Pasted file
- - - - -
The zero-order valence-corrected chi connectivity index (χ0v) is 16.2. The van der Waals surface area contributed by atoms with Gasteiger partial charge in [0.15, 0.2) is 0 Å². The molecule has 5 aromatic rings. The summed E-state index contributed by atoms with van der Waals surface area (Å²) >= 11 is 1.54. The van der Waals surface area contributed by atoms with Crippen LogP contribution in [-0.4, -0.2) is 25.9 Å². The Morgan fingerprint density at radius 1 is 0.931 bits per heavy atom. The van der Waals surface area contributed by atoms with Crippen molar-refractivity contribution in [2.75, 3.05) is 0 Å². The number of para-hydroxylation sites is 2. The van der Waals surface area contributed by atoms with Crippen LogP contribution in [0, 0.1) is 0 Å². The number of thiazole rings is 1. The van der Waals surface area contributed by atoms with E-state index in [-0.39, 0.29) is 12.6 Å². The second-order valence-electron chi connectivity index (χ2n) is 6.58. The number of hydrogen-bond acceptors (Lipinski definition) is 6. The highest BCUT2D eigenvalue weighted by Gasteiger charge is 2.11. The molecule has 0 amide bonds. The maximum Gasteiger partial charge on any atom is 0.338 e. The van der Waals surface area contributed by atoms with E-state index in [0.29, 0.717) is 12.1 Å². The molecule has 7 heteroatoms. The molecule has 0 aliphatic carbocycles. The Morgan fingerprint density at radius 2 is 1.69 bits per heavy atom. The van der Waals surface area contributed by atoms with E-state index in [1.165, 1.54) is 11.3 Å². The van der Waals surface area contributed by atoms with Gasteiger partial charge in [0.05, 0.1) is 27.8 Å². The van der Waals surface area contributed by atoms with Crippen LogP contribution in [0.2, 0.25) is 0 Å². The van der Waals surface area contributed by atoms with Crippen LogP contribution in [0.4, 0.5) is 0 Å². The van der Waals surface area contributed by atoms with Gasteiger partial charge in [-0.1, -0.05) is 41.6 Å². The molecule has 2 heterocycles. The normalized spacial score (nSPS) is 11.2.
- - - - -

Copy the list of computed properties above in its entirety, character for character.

The zero-order valence-corrected chi connectivity index (χ0v) is 16.2. The van der Waals surface area contributed by atoms with Gasteiger partial charge in [0.15, 0.2) is 0 Å². The molecule has 5 aromatic rings. The summed E-state index contributed by atoms with van der Waals surface area (Å²) >= 11 is 1.54. The van der Waals surface area contributed by atoms with Crippen LogP contribution in [-0.4, -0.2) is 25.9 Å². The Morgan fingerprint density at radius 1 is 0.931 bits per heavy atom. The van der Waals surface area contributed by atoms with Crippen molar-refractivity contribution in [2.75, 3.05) is 0 Å². The number of para-hydroxylation sites is 2. The van der Waals surface area contributed by atoms with Crippen LogP contribution in [0, 0.1) is 0 Å². The number of thiazole rings is 1. The van der Waals surface area contributed by atoms with E-state index in [-0.39, 0.29) is 12.6 Å². The second-order valence-electron chi connectivity index (χ2n) is 6.58. The number of hydrogen-bond acceptors (Lipinski definition) is 6. The highest BCUT2D eigenvalue weighted by Gasteiger charge is 2.11. The molecule has 0 amide bonds. The maximum Gasteiger partial charge on any atom is 0.338 e. The van der Waals surface area contributed by atoms with E-state index in [0.29, 0.717) is 12.1 Å². The molecule has 7 heteroatoms. The molecule has 0 aliphatic carbocycles. The Morgan fingerprint density at radius 2 is 1.69 bits per heavy atom. The van der Waals surface area contributed by atoms with E-state index in [1.165, 1.54) is 11.3 Å². The van der Waals surface area contributed by atoms with Gasteiger partial charge in [0.05, 0.1) is 27.8 Å². The van der Waals surface area contributed by atoms with Crippen LogP contribution in [0.2, 0.25) is 0 Å². The van der Waals surface area contributed by atoms with Crippen LogP contribution in [0.4, 0.5) is 0 Å². The van der Waals surface area contributed by atoms with Gasteiger partial charge in [-0.1, -0.05) is 41.6 Å². The molecule has 2 heterocycles. The normalized spacial score (nSPS) is 11.2.